When we first met Love Quinn in “You” season two, we feared for her life. But after watching the third season of the American psychological thriller show, we feared HER.
“You” initially portrayed Love Quinn as a potential unfortunate victim of the stalker that is Joe Goldberg. He followed his original MO in season one: come across a girl he likes, obsess over, stalk her creepily and probably kill a few people to secure her love. In both seasons, Joe gets the girl but Guinevere Beck didn’t make it alive. Love did.
But that’s because Love is just like Joe: she’s just as obsessed, just as determined and has her share of dead bodies.
So whether Joe liked it, he seemed to have found his match in Love Quinn. And they seemed to be destined for a deadly happily ever after in season three. However, we all know how that ended. And people are sad to see Love go.
Because to be honest, she was the best character in “You.”
What is Wrong with Love Quinn in “You?”
You may think I’m just as crazy as Love Quinn from “You” for thinking that she’s the best character. After all, she’s a chaotic mess of a serial killer.
There’s no cleaning Love’s name; she’s a very flawed character. She is impatient and is not kind, especially in season three. She’s is envious, always doubting Joe despite the latter’s attempts at trying to be a good husband and father to their son, Henry. She is easily angered and often succumbs to her emotions’ reflexes before thinking (Natalie the Realtor is waving from her grave).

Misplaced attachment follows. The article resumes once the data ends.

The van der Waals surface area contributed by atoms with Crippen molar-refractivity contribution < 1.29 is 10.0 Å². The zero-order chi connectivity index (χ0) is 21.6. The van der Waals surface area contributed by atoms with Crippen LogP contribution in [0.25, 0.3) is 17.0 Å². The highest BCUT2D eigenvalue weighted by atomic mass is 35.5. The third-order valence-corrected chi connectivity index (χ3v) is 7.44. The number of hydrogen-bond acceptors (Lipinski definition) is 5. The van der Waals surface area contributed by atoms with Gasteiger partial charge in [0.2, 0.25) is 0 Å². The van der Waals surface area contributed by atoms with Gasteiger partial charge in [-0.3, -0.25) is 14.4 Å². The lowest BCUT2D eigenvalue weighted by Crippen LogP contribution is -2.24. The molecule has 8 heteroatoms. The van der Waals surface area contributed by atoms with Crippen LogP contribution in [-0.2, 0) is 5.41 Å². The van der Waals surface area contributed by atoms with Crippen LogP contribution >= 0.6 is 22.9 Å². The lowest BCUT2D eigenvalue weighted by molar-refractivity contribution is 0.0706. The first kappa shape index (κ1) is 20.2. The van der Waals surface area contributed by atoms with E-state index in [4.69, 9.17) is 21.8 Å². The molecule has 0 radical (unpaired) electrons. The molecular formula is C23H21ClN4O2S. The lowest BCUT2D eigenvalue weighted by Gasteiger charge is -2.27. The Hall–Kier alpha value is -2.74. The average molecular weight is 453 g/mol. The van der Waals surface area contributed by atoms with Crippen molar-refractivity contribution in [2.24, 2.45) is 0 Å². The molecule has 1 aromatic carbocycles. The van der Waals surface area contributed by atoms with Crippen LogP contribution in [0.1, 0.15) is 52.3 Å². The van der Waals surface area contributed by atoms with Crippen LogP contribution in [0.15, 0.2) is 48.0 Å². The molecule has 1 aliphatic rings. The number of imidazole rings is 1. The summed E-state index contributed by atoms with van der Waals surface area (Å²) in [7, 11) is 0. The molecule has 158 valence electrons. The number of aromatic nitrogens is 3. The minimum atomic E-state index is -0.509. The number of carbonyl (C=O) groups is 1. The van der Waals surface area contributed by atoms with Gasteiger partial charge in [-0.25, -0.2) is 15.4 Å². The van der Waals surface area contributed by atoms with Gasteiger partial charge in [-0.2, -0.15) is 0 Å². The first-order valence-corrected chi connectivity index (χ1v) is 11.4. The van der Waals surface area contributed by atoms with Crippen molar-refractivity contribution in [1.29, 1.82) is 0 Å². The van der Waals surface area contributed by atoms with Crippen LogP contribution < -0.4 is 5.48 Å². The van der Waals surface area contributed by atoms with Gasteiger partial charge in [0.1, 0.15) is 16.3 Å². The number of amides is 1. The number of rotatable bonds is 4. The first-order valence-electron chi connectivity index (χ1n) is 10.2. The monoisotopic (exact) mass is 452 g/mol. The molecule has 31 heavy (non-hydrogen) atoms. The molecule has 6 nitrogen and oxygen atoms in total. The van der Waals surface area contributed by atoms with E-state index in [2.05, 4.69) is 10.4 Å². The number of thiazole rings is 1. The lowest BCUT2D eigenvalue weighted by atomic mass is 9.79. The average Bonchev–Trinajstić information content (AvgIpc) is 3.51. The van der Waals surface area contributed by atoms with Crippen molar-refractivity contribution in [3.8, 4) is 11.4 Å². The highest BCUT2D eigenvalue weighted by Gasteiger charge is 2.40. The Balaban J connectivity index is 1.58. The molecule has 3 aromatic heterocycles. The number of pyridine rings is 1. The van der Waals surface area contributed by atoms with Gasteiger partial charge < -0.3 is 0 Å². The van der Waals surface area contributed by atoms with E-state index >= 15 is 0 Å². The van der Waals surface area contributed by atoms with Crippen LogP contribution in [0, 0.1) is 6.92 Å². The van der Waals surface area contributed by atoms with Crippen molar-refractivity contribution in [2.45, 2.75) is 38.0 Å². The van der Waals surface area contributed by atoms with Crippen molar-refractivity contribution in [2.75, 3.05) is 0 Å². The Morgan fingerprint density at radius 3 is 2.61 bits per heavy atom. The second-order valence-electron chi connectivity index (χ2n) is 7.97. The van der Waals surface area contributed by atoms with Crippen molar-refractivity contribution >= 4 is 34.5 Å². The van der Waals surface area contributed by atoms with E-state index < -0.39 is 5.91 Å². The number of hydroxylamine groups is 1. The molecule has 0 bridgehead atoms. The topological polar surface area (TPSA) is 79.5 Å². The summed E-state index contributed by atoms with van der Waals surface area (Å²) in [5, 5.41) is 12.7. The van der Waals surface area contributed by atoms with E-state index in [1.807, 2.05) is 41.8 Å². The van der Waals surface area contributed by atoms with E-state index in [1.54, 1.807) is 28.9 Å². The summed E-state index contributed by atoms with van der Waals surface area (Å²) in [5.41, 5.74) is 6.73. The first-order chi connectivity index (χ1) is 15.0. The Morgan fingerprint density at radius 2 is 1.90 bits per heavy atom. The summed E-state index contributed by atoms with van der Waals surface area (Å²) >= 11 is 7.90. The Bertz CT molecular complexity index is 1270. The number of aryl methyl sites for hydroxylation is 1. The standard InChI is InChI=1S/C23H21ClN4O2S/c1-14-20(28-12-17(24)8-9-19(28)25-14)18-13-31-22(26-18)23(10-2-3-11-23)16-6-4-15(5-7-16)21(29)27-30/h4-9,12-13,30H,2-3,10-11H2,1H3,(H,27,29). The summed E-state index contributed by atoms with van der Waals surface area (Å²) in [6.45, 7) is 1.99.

On the surface, she seems like the perfect match for Joe. Apart from a killer just like him, Love is an annoying perfectionist who always needs validation. While she turns to baking when she’s stressed, her primary coping mechanism is brutal violence.
On top of that, Love has severe attachment issues that stem from her codependent relationships and her abusive and neglectful parents. She comes across as too needy, always demanding Joe to be with her and all that crazy stuff.
Yes, we’ve established that there is something wrong with Love. And her murderous spree is not an excuse. But if you think about it, there’s a reason for Love’s flaws and some of them are — whether we care to admit it or not — relatable.
Who Does Love Quinn Kill in “You?”
Take a look at Love Quinn’s kill list on “You.” She doesn’t kill without reason; she murders because she’s doing the right thing — most of the time. Think of it this way: Love has good intentions, but her executions aren’t always the best (they often lead to actual executions of people).
Consider the reasons behind her murders of the following: